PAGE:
The Sound Of The Deadly Raptors

On a recent cross-country flight, the $4 movie was the Jurassic Park

sequel, The Lost World. For some perverse reason, I decided to

forgo the sound and just watch the flick as if it were an old silent movie. In

retrospect, I wish I'd had a copy of Metallica's steel-toed Re-Load,

because the often ominous, primordial hard rock that the band delivers

throughout most of the album would have provided the perfect soundtrack

for the stalking of humans by deadly Raptors.

Re-Load -- despite its title, which might make some think that these

are the leftovers that didn't cut it the first time around, when the group

settled on the Load song line-up -- is a hard rock masterpiece that

includes tracks that will likely be considered classics in a few years. Take

"Where the Wild Things Are," which has that nightmare dreamstate vibe

that made "Enter Sandman" so compelling. Or the offbeat first single, "The

Memory Remains," with a "na na na na na" vocal from Marianne Faithfull

that features a simple guitar riff boring through anything in its path, the

rhythm section careening along like drunken soldiers looking to mess with

someone.

I'll be the first to admit that I don't know what the hell most of these songs

are actually about. Frankly, I'm not sure I want to know. I mean when

you're cranking "Bad Seed" so loud the car stereo speakers are distorting

and the car feels like it's going to vibrate into pieces, the finer points that a

screaming James Hetfield is making by way of the lyrics somehow

seem beside the point.

When a lyric does rise above the rampage-like noise, it's something like

"There's a black cloud overhead/ That's me." Bad trip? You bet.

I figure it like this. You got four guys, usually wearing black, usually

glaring from their photos. You got molten guitar so nasty it threatens to

incinerate your speakers and anything else in the vicinity. You got drums so

live and in your face that if you close your eyes, you'll swear Lars Ulrich is

in the room with you. And you got Hetfield singing like he stomps on

innocent children for kicks. You really need to know what "Devil's Dance"

is about? Or "Slither"?

When Metallica aren't barreling along Dead Man's Curve in the rock

equivalent of an old Chevy pick-up with the license plates obscured by skull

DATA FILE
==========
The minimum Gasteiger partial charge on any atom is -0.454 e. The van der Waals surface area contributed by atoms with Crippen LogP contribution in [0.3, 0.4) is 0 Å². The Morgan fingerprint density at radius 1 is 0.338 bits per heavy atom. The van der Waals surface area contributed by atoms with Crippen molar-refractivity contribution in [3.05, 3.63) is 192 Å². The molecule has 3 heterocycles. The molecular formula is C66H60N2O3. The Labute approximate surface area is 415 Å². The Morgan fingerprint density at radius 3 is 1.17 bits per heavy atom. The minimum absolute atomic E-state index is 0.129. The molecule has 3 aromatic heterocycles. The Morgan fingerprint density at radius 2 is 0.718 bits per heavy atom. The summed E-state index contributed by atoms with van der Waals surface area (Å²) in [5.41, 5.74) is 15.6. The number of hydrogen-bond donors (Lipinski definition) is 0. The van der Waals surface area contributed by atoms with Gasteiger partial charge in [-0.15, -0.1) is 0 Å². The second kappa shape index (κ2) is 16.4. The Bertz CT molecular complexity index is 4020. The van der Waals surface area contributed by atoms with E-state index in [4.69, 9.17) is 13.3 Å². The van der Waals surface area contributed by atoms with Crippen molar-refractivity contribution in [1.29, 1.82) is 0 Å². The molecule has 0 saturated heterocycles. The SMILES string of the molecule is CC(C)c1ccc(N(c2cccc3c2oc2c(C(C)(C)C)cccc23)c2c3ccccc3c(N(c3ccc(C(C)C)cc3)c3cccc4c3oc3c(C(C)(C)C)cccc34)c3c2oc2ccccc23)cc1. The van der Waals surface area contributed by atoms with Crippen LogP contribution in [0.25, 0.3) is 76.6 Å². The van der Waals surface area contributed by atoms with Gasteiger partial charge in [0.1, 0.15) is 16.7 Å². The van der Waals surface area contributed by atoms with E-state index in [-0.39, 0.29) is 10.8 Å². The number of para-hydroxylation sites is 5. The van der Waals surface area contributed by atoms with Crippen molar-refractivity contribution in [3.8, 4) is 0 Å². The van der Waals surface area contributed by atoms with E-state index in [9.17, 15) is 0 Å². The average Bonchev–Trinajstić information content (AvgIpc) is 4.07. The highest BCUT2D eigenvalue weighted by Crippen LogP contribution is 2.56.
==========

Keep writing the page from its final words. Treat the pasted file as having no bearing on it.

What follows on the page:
and crossbones, scaring the living daylights out of ya on the album's

denouement, the eight minute, fourteen second "Fixxxer," they take a

couple of breathers and venture into ... country-rock and ballad territory.

"The Unforgiven II" could be covered by Waylon Jennings (one of

Hetfield's heroes), and "Low Man's Lyric" is one of those power ballads

the guys will want to skip, but the girls will play over and over and over.

Don't miss the pretty guitar courtesy of Kirk Hammett.

Consider those numbers "experiments," then dig into "Attitude," in which

Hetfield notes that "I sleep at the wheel." And before I forget it, that epic

"Fixxxer" takes another look at the classic we're-puppets-being-

manipulated-by-some-puppet-master theme. "Jab another pin, jab another

pin in me," screams Hetfield. Then, taking a time-honored the-rat-has-

turned-rebel stance: "No more pins in me, no more, no more pins in me."

Metallica have stubbornly walked their own path since they released Kill

'Em All nearly a decade and a half ago. By now, you either love 'em,

hate 'em, or don't think about 'em. But for those who have pledged

allegiance to the black flag, for those who have tattooed the secret logo onto

their forearms, who have slammed in the pit and have thrilled to Master

of Puppets, ... And Justice For All, Metallica and the

rest, Re-Load will not disappoint. And after all, really, how can ya

resist an album that includes a lyric like "So wash your face away with dirt/

It don't feel good until it hurts." Not I.